Saturday, 29 July 2017
747 The Chart Show
First viewed : 11 April 1986
Easter went by, the dissertation was finished, and it was clear that I had to go back to living in Leeds for the final term. On top of my imminent Finals, I had also made life harder for myself by becoming Communications Officer for the Student Union, a non-sabbatical post on the Executive. The Labour Club hadn't got a full slate of candidates together on the day nominations closed and I actually had a choice of two posts I could take unopposed. It was quite insane for a Final year student to take a position that ran from March to February in the next academic year but I couldn't resist the chance to get on the top table for however brief a term although I was now forming a plan to do an MA and then go for one of the five sabbatical posts ,thus postponing my encounter with the job market for another two years. In the event it did subsequently give me something to put in the "Previous Employment" section on application forms and use the President as a reference; whether or not these factors proved as useful as a First would have been, is a moot point.
The most immediate practical point was that being on the Executive meant that every tenth night, I had to be present and nominally in charge of the Union building until it shut around 11.30pm. There could be no sneaking off for that last train back to Littleborough.
I had not been able to get the legal assurance I needed to cancel the last cheque for Thomas St and I would not even consider going back there and so I went to the University Accommodation office and got a place in Lupton Flats ( sadly notable as the scene of the last Yorkshire Ripper murder in 1980 ) for the final term. It was of course ruinously expensive to rent two properties at once. It was a self-catering property but I never gave the kitchen a thought and used nearby takeaways or the Union to eat which didn't help my bank blance either. The facilities were shared with five other students;I had a nodding acquaintance with the guy next door who seemed a good bloke but never got to know the others at all. I don't suppose they minded one less person in the kitchen.
There was a TV room shared between the whole complex of flats but I used it sparingly, only going in for programmes that I knew would command a majority preference. Most egregiously this meant that I missed the first Wainwright series on BBC2 , the only one made while he was still a reasonably active man.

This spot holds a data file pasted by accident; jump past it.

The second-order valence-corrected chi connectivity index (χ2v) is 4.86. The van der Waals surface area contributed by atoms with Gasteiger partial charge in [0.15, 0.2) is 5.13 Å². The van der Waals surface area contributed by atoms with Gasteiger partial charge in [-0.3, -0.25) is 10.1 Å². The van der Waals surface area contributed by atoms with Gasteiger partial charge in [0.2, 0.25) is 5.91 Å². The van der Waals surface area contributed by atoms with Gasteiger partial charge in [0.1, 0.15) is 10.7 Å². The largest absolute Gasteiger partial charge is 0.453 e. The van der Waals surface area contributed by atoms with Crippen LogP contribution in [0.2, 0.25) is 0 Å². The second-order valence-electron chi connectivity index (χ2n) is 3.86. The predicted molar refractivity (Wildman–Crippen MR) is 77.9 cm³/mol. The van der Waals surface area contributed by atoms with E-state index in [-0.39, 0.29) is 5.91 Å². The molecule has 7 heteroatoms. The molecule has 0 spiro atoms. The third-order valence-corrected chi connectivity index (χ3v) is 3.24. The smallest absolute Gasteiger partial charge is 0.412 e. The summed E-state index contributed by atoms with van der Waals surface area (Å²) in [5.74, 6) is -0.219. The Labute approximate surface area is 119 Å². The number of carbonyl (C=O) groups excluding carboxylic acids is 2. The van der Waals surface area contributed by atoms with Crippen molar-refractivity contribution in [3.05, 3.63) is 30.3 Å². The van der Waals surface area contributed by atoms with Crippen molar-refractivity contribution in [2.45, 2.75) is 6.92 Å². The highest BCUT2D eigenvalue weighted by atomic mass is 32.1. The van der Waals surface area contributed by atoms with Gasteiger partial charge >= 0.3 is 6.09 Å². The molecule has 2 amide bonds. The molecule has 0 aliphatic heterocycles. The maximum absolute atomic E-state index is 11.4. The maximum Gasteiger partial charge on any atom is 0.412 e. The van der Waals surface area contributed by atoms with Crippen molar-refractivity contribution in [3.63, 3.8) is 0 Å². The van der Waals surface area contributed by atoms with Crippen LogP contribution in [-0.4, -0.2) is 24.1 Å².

The Chart Show started on Channel 4 when The Tube went for its summer break. It was a cross between MTV and the early seventies programme Zocco with no presenter introducing the videos. Instead, information on the record was conveyed by a computer graphical overlay. For its main chart, the programme used the alternative Pepsi chart rather than the official Gallup version. As well as that , the show featured a dance chart, metal chart and indie chart on tri-weekly rotation. I was particularly keen on the latter as it enabled me to see and hear the "shambling" acts Record Mirror was covering at the time.
It quickly became one of my favourite shows and it was very frustrating when it was taken off air for a few weeks in the summer due to predictable opposition from the Musician's Union. It returned in August for a few weeks before giving way to what turned out to be the final season of The Tube. When it returned in April 1987 it became a permanent fixture.
At the beginning of 1989, it was promoted to ITV on Saturday mornings which meant I missed quite a few episodes through going to away fixtures. When we got a VCR machine at the end of that year , it became probably my most taped programme ( with the obvious advantage of being able to speed through the crap stuff ).
The show survived into my married life and I remember watching a few episodes in my new house but the increased take-up of satellite and cable TV was making it obsolete and it was axed in August 1998 in favour of Ant and Dec vehicle CD-UK. A brief revival on Channel 4 in 2003 passed me by.